A new breath of life for a centuries-old devotion

Marco Carvalho

A popular event made its triumphant return to normalcy in mid-June after a few years of canceled events and smaller substitutes. Saint Anthony’s Feast – one of the oldest and largest neighborhood festivities in Macau – was commemorated with the celebration of a Solemn Eucharist, followed by an age-old religious parade recently revived. Headed by Bishop Stephen Lee Bun-sang, the procession took to the cobble-stoned streets of the parish, enticing Catholics and curious alike.

Celebrated both in Portuguese and Cantonese, the Mass was once again held in the multi-secular Saint Anthony’s Church, whose structure dates back to 1638, after the building was the target of lengthy rebuilding and requalification works, conducted over the last three years.

The feast was also the first celebrated in the parish since the new statutes of the Brotherhood of Saint Anthony of Lisbon were approved and published in Macau’s Official Gazette. Created in 1893, the religious fellowship recently celebrated it’s 130th anniversary, bolstered by improved regulations and a new breath of life. The Brotherhood, Miguel de Senna Fernandes claims, is now better equipped to face the challenges of modernity: “The Brotherhood of Saint Anthony decided to renew and rebuild itself. We have new statutes, there were a series of regulations that were changed. Former and new members of the Brotherhood decided to come together, in the spirit of a certain fraternity, to profess and strengthen the cult of Saint Anthony of Lisbon in Macau,” the president of the Brotherhood’s General Assembly told O Clarim. “Basically, the primary objective of the amendment to the statutes is to promote the cult of Saint Anthony, first and foremost because Saint Anthony is one of the city’s patron saints. The enterprise of redoing and enhancing the statutes was, in itself, a process that took some time, but the most important aspect in this effort was to reinstate the cult of Saint Anthony. It was an endeavor that came at the right time. The Brotherhood is 130 years old, one of the oldest in Macau,” Mr. Senna Fernandes, a lawyer by trade, recalls.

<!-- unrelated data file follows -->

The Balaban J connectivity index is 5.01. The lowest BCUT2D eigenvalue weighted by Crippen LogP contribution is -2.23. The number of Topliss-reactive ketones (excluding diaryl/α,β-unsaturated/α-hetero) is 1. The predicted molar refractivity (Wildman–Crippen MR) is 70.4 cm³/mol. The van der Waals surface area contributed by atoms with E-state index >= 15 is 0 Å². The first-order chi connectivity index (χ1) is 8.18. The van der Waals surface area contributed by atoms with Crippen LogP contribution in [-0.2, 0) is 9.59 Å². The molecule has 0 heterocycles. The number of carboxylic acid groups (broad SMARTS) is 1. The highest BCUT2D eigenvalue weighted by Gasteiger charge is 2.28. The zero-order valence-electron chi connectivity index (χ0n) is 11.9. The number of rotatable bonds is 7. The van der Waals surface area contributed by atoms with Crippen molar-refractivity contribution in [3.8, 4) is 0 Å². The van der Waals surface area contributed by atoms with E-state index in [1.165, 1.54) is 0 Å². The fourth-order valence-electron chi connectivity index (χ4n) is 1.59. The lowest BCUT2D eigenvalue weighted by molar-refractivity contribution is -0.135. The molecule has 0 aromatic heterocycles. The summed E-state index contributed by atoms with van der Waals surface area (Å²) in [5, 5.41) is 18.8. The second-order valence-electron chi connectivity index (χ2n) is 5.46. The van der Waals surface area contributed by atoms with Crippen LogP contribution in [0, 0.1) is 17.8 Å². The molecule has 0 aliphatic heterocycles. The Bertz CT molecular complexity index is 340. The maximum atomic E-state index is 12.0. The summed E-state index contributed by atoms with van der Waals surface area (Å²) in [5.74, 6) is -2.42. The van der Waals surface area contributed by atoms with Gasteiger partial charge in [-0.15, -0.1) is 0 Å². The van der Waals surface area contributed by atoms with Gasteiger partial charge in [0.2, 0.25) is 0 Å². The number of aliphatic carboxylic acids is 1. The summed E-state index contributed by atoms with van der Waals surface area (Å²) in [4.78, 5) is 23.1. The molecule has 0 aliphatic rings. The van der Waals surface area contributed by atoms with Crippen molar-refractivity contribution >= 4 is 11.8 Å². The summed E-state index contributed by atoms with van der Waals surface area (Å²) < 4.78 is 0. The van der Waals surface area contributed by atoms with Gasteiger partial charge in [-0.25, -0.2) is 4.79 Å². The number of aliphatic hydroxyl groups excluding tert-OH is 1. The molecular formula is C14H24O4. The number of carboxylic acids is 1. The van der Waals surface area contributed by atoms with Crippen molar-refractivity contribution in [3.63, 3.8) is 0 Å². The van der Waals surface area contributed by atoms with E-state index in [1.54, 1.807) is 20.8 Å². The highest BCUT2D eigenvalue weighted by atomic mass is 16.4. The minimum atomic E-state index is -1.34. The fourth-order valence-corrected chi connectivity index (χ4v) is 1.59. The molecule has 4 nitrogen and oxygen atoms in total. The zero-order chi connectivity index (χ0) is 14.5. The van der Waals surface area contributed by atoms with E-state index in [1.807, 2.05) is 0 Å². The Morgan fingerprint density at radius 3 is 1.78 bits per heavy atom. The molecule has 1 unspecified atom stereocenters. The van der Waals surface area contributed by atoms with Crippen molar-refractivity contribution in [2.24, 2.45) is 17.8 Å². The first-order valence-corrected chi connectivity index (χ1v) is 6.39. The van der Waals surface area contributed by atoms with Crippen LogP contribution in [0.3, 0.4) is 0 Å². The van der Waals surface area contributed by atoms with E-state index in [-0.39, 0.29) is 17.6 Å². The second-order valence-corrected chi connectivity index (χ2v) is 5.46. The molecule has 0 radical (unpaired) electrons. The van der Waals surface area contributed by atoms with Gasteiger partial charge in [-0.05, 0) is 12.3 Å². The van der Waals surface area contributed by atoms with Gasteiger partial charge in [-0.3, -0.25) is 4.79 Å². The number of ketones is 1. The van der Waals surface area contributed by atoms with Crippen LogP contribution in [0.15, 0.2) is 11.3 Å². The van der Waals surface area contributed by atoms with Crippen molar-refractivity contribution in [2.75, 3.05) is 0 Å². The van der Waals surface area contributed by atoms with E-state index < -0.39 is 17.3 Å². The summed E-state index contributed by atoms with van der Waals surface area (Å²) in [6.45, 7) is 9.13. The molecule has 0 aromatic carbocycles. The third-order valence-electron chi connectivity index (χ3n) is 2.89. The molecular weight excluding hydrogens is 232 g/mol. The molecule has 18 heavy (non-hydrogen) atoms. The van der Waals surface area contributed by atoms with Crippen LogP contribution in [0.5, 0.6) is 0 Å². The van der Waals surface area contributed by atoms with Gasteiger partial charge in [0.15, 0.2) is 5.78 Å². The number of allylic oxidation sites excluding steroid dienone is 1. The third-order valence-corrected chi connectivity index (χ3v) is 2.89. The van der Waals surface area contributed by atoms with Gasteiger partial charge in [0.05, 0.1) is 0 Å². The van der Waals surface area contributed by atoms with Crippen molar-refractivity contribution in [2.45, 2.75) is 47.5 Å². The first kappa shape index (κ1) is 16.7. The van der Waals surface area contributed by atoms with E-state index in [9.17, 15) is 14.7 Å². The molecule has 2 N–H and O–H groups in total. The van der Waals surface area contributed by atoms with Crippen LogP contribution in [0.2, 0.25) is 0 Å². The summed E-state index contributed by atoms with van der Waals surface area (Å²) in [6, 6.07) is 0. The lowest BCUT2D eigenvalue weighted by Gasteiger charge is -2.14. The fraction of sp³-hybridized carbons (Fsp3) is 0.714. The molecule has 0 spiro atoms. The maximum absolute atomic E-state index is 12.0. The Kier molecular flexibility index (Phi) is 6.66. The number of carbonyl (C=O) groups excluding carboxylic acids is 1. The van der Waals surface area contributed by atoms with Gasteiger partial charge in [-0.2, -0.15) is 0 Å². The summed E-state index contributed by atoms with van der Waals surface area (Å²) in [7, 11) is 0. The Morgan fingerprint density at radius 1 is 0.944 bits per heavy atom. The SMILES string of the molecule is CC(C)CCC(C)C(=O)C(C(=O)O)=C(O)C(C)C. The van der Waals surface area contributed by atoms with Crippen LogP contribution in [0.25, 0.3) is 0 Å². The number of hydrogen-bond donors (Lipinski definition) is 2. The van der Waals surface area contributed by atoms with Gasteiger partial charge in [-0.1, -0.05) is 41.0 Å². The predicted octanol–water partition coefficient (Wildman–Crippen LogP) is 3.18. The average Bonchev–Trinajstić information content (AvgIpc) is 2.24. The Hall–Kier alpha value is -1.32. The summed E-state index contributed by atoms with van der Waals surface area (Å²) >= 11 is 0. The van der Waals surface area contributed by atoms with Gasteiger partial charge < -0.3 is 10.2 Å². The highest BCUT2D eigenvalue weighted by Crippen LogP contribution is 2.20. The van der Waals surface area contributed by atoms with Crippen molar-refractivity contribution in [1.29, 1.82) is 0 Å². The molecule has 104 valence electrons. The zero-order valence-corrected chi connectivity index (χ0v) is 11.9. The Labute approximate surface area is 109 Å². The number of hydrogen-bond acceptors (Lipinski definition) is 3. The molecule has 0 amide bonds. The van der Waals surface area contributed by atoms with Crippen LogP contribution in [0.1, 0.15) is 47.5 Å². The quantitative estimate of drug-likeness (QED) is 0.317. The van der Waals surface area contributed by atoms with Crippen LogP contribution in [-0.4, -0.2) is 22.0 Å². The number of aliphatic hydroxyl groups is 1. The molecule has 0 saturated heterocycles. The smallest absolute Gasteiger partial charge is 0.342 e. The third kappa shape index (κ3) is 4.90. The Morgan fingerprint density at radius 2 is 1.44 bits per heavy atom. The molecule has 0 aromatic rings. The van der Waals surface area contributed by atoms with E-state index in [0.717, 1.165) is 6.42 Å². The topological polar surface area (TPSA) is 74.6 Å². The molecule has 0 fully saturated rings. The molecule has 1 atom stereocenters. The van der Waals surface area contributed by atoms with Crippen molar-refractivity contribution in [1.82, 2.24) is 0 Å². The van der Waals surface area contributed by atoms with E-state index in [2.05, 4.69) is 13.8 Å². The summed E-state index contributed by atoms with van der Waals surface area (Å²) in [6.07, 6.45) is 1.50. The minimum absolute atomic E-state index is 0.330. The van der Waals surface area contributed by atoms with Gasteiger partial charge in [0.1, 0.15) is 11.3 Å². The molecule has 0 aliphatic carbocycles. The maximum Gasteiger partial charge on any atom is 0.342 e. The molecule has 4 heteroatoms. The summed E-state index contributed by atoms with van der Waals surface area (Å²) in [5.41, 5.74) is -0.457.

The improvements made to the Brotherhood’s statutes and regulations were fashioned with a purpose in mind: to bring up to date the intended goals of the fellowship, given the drastic changes that Macau has undergone over the last 130 years. Despite the formidable overhaul that took over the territory, the fundamental mission of the Brotherhood remains untouched. The Brotherhood of Saint Anthony’s main aim is still to promote “public reverence and the teaching of Christian doctrine in the name of the Church”, “organize divine worship with special dedication to Saint Anthony of Lisbon” and help brothers in need, through the practice of charity and charitable works. The major change introduced by the amendment to the Brotherhood’s regulation concerns the statutory rectification of a practice that became commonplace over the years, that of allowing sisters into the Brotherhood: “One of the major changes concerns the admission of women. This is nothing new, because women have been a part of the Brotherhood for quite a long time, but, until now they did not have the right to vote.